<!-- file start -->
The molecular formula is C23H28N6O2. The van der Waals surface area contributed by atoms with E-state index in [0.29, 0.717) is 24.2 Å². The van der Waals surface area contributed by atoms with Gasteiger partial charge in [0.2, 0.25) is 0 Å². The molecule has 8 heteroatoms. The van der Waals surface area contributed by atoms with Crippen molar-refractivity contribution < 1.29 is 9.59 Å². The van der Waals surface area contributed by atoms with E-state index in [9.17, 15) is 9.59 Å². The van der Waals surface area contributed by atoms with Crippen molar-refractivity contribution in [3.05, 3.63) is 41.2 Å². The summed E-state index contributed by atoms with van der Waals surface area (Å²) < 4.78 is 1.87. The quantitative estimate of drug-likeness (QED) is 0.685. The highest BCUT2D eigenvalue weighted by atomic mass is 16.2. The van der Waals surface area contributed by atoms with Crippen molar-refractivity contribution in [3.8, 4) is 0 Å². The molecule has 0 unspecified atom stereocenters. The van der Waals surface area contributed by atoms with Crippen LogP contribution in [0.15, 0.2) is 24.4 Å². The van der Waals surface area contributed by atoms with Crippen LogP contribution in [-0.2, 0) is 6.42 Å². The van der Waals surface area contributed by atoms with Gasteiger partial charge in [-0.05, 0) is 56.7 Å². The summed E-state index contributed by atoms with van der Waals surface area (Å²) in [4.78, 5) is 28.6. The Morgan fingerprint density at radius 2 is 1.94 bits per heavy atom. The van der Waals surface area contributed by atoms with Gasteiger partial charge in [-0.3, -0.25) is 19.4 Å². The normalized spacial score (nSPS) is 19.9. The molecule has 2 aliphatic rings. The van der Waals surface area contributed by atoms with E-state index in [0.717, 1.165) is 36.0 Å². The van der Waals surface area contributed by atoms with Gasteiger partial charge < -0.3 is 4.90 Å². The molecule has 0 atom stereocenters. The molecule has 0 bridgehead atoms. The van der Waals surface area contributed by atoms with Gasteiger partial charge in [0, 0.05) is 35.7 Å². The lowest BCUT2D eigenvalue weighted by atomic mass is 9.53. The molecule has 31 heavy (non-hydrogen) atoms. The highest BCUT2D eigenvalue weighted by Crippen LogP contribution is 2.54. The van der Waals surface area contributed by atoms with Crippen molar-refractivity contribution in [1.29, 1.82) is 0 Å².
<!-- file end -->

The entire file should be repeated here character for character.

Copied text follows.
The molecular formula is C23H28N6O2. The van der Waals surface area contributed by atoms with E-state index in [0.29, 0.717) is 24.2 Å². The van der Waals surface area contributed by atoms with Gasteiger partial charge in [0.2, 0.25) is 0 Å². The molecule has 8 heteroatoms. The van der Waals surface area contributed by atoms with Crippen molar-refractivity contribution < 1.29 is 9.59 Å². The van der Waals surface area contributed by atoms with E-state index in [9.17, 15) is 9.59 Å². The van der Waals surface area contributed by atoms with Crippen molar-refractivity contribution in [3.05, 3.63) is 41.2 Å². The summed E-state index contributed by atoms with van der Waals surface area (Å²) < 4.78 is 1.87. The quantitative estimate of drug-likeness (QED) is 0.685. The highest BCUT2D eigenvalue weighted by atomic mass is 16.2. The van der Waals surface area contributed by atoms with Crippen molar-refractivity contribution in [3.8, 4) is 0 Å². The molecule has 0 unspecified atom stereocenters. The van der Waals surface area contributed by atoms with Crippen LogP contribution in [0.15, 0.2) is 24.4 Å². The van der Waals surface area contributed by atoms with Crippen LogP contribution in [-0.2, 0) is 6.42 Å². The van der Waals surface area contributed by atoms with Gasteiger partial charge in [-0.05, 0) is 56.7 Å². The summed E-state index contributed by atoms with van der Waals surface area (Å²) in [4.78, 5) is 28.6. The Morgan fingerprint density at radius 2 is 1.94 bits per heavy atom. The van der Waals surface area contributed by atoms with Gasteiger partial charge in [-0.3, -0.25) is 19.4 Å². The normalized spacial score (nSPS) is 19.9. The molecule has 2 aliphatic rings. The van der Waals surface area contributed by atoms with E-state index in [0.717, 1.165) is 36.0 Å². The van der Waals surface area contributed by atoms with Gasteiger partial charge < -0.3 is 4.90 Å². The molecule has 0 atom stereocenters. The molecule has 0 bridgehead atoms. The van der Waals surface area contributed by atoms with Gasteiger partial charge in [0, 0.05) is 35.7 Å². The lowest BCUT2D eigenvalue weighted by atomic mass is 9.53. The molecule has 31 heavy (non-hydrogen) atoms. The highest BCUT2D eigenvalue weighted by Crippen LogP contribution is 2.54. The van der Waals surface area contributed by atoms with Crippen molar-refractivity contribution in [1.29, 1.82) is 0 Å².